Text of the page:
This is the reason why blatant anti-eurocentrism, which defines the semantic properties of Edward Said’s article from which we have quoted earlier, points out to the fact that author is simply being utterly ignorant as to what he tries to argue, in the first place: “I find his (Huntington’s) use of the words “culture” and “civilization” extremely sloppy, precisely because for him the two words present fixed and reinforced objects, rather than the dynamic, ceaselessly turbulent things that they in fact are” (Said 2000, 581). In author’s eyes, drawing associations between the notions of “culture” and “Western civilization” represents an offence against the spirit of political correctness. However, since such an “offence” is not the subject of criminal law yet, we will dare to disagree with Said.

As history shows, every time Westerners were being forced to leave “developing” countries, especially due to “national liberation movements”, these countries would instantly stop developing and to begin rapidly descending back into primeval savagery (Zimbabwe). And the reason for this is simple – it is namely the fact that Western civilization remained utterly dynamic and only superficially religious, throughout the bulk of its history, which allowed it to attain an undisputed geopolitical dominance.

Conclusion

Thus, we can say that today’s confrontation between Western and Islamic worlds is best described in terms of evolutional progress vs. entropy (life vs. death), rather then in terms of civilization vs. civilization. We can also refer to it in terms of objective science vs. morality. However, as we are well aware of, within a context of science vs. religious morality the latter does not stand even a slightest chance.

Bibliography

Ahmed, Akbar S. “Ibn Khaldun’s Understanding of Civilizations and the Dilemmas of Islam and the West Today”. The Middle East Journal 56.1 (2002): 20–45.

Esposito, John. “The Oxford History of Islam”. Oxford: Oxford University Press,1999.

Said, Edward. “The Clash of Definitions”. In Reflections on Exile and other Essays. 569-90. Cambridge: Harvard UP, 2000.

Scofield Study Bible. New King James Version. Nashville, TN: Thomas Nelson, 1982.

The Holy Quran. London: Society for Islamic Unity, 1999.

Outline

  1. Introduction / Outline of Ahmed article’s thesis.
  2. Critical engagement with Ahmed’s argumentation / Conclusion.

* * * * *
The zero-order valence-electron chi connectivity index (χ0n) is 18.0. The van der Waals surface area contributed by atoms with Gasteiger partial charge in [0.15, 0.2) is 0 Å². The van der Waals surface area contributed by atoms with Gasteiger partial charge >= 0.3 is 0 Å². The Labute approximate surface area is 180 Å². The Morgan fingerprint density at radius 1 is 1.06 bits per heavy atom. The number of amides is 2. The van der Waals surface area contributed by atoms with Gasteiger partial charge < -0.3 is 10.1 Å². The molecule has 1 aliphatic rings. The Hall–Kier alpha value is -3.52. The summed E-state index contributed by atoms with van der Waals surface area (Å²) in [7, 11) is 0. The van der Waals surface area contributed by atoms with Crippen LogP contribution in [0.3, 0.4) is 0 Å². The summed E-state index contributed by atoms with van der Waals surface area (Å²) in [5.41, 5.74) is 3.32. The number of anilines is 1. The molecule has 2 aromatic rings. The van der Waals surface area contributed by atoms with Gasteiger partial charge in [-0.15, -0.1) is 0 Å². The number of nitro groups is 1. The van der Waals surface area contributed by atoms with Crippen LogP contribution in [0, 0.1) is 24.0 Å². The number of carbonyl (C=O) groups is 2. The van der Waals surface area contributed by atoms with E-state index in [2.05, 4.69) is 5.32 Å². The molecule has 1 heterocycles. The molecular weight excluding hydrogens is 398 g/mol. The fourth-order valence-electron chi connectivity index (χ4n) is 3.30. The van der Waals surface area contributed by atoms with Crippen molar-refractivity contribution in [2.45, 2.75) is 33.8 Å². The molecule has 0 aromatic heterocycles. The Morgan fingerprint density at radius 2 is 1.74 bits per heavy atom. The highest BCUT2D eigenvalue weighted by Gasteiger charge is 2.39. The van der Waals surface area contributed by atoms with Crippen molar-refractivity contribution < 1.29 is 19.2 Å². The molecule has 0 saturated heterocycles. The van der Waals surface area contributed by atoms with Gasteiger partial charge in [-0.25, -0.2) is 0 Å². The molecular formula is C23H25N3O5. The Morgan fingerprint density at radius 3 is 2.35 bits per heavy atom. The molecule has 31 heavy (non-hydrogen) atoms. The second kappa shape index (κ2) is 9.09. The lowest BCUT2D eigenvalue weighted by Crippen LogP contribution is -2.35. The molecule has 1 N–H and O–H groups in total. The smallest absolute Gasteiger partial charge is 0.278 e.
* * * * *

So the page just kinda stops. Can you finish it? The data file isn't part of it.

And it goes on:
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StudyCorgi. (2021, October 29). Ibn Khaldun’s Understanding of Civilizations and the Dilemmas of Islam and the West Today. Retrieved from https://studycorgi.com/ibn-khalduns-understanding-of-civilizations-and-the-dilemmas-of-islam-and-the-west-today/

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StudyCorgi. (2021, October 29). Ibn Khaldun’s Understanding of Civilizations and the Dilemmas of Islam and the West Today. https://studycorgi.com/ibn-khalduns-understanding-of-civilizations-and-the-dilemmas-of-islam-and-the-west-today/

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"Ibn Khaldun’s Understanding of Civilizations and the Dilemmas of Islam and the West Today." StudyCorgi, 29 Oct. 2021, studycorgi.com/ibn-khalduns-understanding-of-civilizations-and-the-dilemmas-of-islam-and-the-west-today/.

1. StudyCorgi. "Ibn Khaldun’s Understanding of Civilizations and the Dilemmas of Islam and the West Today." October 29, 2021. https://studycorgi.com/ibn-khalduns-understanding-of-civilizations-and-the-dilemmas-of-islam-and-the-west-today/.


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StudyCorgi. "Ibn Khaldun’s Understanding of Civilizations and the Dilemmas of Islam and the West Today." October 29, 2021. https://studycorgi.com/ibn-khalduns-understanding-of-civilizations-and-the-dilemmas-of-islam-and-the-west-today/.

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StudyCorgi. 2021. "Ibn Khaldun’s Understanding of Civilizations and the Dilemmas of Islam and the West Today." October 29, 2021. https://studycorgi.com/ibn-khalduns-understanding-of-civilizations-and-the-dilemmas-of-islam-and-the-west-today/.

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StudyCorgi. (2021) 'Ibn Khaldun’s Understanding of Civilizations and the Dilemmas of Islam and the West Today'. 29 October.